In short, I visited Korea a few times afterwards including stints working. I was definitely less in awe of things going to Korea as an adult, and other interests kept me from a linear path to the KBO. My subsequent visits to Korea included a "sabbatical" of sorts from my university years in the winter of 1996/1997, three years as an EPIK teacher in 2002 to 2005, a summer visit in 2008, and my most recent trip as an international school teacher from 2009 to 2010.
I've stated that even though I'm ethnically Korean, I am pretty much fully westernized. And Korean culture, language, and all that seem very much foreign to me. Some might say that my Korean ethnicity would make the culture more familiar to someone like me than a foreigner without any Korean roots. But I believe from my time in Korea that this is not the case. Everyone grows up where they are, what their family or ancestors are does not matter as much as what's right in front of you when you're growing up.
I say this because I think this is the reason why I did not become a watcher of this league a lot sooner in my life. I remember struggling for years and years to become accustomed to the KBO. Struggling is not an exact word. The true scenario would be me, personally, trying to watch KBO games during the times I visited Korea and giving up after a few innings because of how foreign it felt. It's here I sympathize with say immigrants or expatriates that have a hard time getting accustomed to new places and cultures. It's not an easy task.
One step that was really important to turning this league into one of my main sports interests is the time in my life when I studied Korean very hard. The Korean language was also something I was very much interested in knowing but was intimidated, lacked time, and all that stuff and couldn't get anything going. It was during my 2002 to 2005 EPIK stint in Korea (English teaching thing over there) when I learned up most of my Korean language skills. EPIK stands for English Programs in Korea and places university grads from English speaking countries in Korean public schools to be assistant teachers. You're generally placed in a provincial community and are immersed in Korean culture.
Also, at the time, EPIK was not very labor intensive. There was days I'd teach an hour or two and was told to go home. I took advantage of the immersion and free time and studied the Korean language very hard. I read as much as I could and had language study notes all over the EPIK provided pad. One great source of reading material was the very popular Korean sports newspapers which had a lot of Korean baseball coverage.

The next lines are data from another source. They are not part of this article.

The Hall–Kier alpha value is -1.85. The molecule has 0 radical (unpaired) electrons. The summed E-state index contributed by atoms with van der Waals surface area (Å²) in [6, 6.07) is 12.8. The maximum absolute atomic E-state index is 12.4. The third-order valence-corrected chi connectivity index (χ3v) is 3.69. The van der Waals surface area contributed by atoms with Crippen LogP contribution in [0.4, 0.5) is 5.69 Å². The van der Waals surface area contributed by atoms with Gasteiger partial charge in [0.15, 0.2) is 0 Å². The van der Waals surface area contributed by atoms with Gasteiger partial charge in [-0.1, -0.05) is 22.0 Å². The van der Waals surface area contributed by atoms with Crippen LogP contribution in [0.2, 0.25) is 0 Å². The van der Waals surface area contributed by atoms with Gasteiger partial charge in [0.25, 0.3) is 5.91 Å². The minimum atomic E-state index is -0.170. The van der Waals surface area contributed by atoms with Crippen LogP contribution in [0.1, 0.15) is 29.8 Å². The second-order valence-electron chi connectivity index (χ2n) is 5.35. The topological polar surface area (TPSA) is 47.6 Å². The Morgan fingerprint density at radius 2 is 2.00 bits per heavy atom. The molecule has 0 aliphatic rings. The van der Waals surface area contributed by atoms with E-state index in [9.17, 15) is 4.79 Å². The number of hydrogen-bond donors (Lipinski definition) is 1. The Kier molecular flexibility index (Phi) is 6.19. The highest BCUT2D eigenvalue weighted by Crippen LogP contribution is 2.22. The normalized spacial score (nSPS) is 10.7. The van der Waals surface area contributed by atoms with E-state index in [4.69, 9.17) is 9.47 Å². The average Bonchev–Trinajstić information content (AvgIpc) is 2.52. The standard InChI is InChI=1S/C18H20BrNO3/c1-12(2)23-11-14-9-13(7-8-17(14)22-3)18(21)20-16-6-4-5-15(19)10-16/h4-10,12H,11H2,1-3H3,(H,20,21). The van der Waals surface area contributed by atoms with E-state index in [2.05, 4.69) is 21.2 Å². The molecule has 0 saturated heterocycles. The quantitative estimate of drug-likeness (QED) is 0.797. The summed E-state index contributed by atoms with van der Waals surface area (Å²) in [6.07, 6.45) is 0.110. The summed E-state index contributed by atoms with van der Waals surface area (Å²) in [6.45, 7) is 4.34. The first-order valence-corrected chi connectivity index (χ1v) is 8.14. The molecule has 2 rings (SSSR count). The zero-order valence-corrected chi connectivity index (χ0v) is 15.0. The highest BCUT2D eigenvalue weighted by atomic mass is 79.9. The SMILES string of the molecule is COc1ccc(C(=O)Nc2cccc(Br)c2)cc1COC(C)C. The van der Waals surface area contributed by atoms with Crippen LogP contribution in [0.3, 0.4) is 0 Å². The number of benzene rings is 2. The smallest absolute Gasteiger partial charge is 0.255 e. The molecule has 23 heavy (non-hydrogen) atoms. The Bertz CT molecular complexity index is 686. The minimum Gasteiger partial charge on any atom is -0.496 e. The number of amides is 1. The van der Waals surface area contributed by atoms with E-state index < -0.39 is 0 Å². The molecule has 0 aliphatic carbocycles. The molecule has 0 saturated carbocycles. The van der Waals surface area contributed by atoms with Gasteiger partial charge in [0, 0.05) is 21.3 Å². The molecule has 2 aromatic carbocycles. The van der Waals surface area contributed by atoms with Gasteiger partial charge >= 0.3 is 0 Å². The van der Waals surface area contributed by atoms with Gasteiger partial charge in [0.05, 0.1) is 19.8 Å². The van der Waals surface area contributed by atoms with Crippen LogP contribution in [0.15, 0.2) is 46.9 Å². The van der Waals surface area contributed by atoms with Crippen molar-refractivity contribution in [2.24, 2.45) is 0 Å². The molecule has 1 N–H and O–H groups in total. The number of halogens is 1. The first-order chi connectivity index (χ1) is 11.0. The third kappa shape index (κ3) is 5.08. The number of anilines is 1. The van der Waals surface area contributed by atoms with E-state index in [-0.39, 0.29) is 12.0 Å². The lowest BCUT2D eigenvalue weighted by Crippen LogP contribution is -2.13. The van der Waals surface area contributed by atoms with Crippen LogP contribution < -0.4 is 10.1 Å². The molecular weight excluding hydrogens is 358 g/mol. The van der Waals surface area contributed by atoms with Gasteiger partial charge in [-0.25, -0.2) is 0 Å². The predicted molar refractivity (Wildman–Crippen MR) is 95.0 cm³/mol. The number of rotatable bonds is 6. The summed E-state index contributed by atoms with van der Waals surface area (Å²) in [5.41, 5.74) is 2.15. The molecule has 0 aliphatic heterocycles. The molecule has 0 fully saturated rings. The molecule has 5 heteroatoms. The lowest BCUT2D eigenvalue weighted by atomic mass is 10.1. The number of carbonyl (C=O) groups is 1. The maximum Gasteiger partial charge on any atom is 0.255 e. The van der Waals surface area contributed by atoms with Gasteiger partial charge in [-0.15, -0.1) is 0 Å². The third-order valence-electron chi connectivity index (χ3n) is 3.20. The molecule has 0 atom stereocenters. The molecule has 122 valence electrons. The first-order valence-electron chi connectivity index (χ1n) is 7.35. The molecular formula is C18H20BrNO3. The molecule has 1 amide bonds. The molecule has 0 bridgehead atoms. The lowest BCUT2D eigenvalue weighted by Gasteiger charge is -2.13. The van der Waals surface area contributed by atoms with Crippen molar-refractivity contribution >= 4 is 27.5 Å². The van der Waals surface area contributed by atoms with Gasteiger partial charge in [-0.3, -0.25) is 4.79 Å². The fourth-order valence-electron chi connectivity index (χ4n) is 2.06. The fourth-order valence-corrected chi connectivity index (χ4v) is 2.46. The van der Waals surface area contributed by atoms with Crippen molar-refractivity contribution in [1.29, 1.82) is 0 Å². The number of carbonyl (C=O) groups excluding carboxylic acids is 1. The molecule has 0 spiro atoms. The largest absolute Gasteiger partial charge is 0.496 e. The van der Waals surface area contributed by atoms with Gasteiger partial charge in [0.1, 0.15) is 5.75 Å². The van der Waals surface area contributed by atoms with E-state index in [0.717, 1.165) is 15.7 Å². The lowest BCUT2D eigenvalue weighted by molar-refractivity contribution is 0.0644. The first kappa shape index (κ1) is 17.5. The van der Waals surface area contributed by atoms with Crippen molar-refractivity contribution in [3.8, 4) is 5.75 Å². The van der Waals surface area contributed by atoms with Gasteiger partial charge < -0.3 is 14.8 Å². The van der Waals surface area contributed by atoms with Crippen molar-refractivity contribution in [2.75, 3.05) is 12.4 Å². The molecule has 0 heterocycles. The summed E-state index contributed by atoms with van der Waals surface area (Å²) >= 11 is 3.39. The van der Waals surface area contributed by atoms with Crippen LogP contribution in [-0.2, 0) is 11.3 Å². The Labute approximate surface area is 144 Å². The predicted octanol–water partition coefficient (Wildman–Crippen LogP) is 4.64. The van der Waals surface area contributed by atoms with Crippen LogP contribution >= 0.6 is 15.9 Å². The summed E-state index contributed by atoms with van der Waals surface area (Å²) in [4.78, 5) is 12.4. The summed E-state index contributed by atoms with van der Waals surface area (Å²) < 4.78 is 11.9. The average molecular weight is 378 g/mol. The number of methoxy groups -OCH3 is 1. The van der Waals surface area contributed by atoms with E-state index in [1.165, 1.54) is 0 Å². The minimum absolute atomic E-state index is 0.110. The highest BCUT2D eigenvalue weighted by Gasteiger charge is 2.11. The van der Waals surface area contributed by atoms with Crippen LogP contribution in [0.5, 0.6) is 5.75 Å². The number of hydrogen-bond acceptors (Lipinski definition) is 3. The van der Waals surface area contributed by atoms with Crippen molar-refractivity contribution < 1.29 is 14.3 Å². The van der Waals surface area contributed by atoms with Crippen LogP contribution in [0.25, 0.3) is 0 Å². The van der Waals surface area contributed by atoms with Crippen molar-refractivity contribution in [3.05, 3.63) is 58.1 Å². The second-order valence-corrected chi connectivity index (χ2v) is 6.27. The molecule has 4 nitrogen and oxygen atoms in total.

It was actually during my last trip as an international school teacher when I fully started to follow the KBO. I got in contact with Matt, who was running this blog all by his lonesome and asked if he wanted anyone to translate articles for him. Building on the Korean I had learned from those years I described, it worked out pretty well and it was actually here that I started to become very familiar with the league, including its players, stats, and all that stuff. Doing this was very confusing at first but it got easier with a lot of Korean language articles and stat grinding. And the KBO pretty much began to open up for me.
Oh yeah, I started to work with this one dude who was down with the Lotte Giants when he was in Busan in the 90's. His name was also Matt and he said he used to chill with the players and get drunk with them and all that. This for me was during my last trip as a teacher outside of Busan just a couple years ago. I watched Giants games for hours both with him and alone while I was there and thought I was becoming a Giants fan. I moved to Seoul right after and my interest in the Giants did not last.
Now, this article's turning into a bunch of rambling. Anyway, to close it off. I'm very glad I had a chance to become a fan of the KBO. This turn of events in my life resulted or maybe is a result of a lot of good things. I'm a lot open to things that are not familiar with me personally. For instance, I have been following European soccer since the beginning of this soccer season, and this would not have happened if not for my experiences with Korea and Korean baseball. European soccer is one thing I really disliked growing up. I believed just about everything a stereotypical North American sports fan would say about soccer, and now I'm checking Premier League stats and trying to bring it up with Canadian hockey fans (not working very well). Also, initially getting into Korean baseball and Korean stuff in general was a very hard struggle, but after a lot of effort, I have this cool thing to enjoy forever. That's the lesson I'll end this article on for now.
So, the lesson here is to never give up. Be awesome and maybe your life will be awesome.
Happy Off Season!! Stay Awesome!!